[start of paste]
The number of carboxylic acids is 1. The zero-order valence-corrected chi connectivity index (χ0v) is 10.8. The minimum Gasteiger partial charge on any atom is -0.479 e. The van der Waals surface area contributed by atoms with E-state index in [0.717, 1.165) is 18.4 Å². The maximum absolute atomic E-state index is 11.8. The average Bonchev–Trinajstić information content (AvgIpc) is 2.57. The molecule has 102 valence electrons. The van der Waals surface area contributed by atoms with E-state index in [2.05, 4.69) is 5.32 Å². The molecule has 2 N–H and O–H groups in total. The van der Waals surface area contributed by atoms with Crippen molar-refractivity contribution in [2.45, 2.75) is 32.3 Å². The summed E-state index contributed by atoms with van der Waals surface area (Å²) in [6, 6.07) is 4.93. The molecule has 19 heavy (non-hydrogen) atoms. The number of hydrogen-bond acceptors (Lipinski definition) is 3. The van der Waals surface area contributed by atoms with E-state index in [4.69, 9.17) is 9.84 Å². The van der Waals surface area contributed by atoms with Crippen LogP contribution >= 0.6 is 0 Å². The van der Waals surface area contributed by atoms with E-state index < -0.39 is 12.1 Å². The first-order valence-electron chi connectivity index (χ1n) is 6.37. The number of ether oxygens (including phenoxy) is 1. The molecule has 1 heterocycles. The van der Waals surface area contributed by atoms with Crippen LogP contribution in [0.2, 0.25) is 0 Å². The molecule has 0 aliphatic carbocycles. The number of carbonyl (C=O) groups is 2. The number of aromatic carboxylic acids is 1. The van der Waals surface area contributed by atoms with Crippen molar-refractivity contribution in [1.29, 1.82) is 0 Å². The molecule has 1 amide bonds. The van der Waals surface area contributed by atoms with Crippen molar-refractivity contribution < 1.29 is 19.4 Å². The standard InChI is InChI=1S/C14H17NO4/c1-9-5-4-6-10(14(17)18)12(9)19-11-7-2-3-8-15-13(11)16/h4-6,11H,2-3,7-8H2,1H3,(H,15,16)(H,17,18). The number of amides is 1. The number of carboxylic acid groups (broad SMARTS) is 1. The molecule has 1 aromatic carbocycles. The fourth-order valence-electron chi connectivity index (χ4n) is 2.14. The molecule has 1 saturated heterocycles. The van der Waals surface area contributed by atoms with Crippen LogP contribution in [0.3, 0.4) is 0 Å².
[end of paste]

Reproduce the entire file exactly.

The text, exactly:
The number of carboxylic acids is 1. The zero-order valence-corrected chi connectivity index (χ0v) is 10.8. The minimum Gasteiger partial charge on any atom is -0.479 e. The van der Waals surface area contributed by atoms with E-state index in [0.717, 1.165) is 18.4 Å². The maximum absolute atomic E-state index is 11.8. The average Bonchev–Trinajstić information content (AvgIpc) is 2.57. The molecule has 102 valence electrons. The van der Waals surface area contributed by atoms with E-state index in [2.05, 4.69) is 5.32 Å². The molecule has 2 N–H and O–H groups in total. The van der Waals surface area contributed by atoms with Crippen molar-refractivity contribution in [2.45, 2.75) is 32.3 Å². The summed E-state index contributed by atoms with van der Waals surface area (Å²) in [6, 6.07) is 4.93. The molecule has 19 heavy (non-hydrogen) atoms. The number of hydrogen-bond acceptors (Lipinski definition) is 3. The van der Waals surface area contributed by atoms with E-state index in [4.69, 9.17) is 9.84 Å². The van der Waals surface area contributed by atoms with Crippen LogP contribution >= 0.6 is 0 Å². The van der Waals surface area contributed by atoms with E-state index < -0.39 is 12.1 Å². The first-order valence-electron chi connectivity index (χ1n) is 6.37. The number of ether oxygens (including phenoxy) is 1. The molecule has 1 heterocycles. The van der Waals surface area contributed by atoms with Crippen LogP contribution in [0.2, 0.25) is 0 Å². The molecule has 0 aliphatic carbocycles. The number of carbonyl (C=O) groups is 2. The number of aromatic carboxylic acids is 1. The van der Waals surface area contributed by atoms with Crippen molar-refractivity contribution in [1.29, 1.82) is 0 Å². The molecule has 1 amide bonds. The van der Waals surface area contributed by atoms with Crippen molar-refractivity contribution < 1.29 is 19.4 Å². The standard InChI is InChI=1S/C14H17NO4/c1-9-5-4-6-10(14(17)18)12(9)19-11-7-2-3-8-15-13(11)16/h4-6,11H,2-3,7-8H2,1H3,(H,15,16)(H,17,18). The number of amides is 1. The number of carboxylic acid groups (broad SMARTS) is 1. The molecule has 1 aromatic carbocycles. The fourth-order valence-electron chi connectivity index (χ4n) is 2.14. The molecule has 1 saturated heterocycles. The van der Waals surface area contributed by atoms with Crippen LogP contribution in [0.3, 0.4) is 0 Å².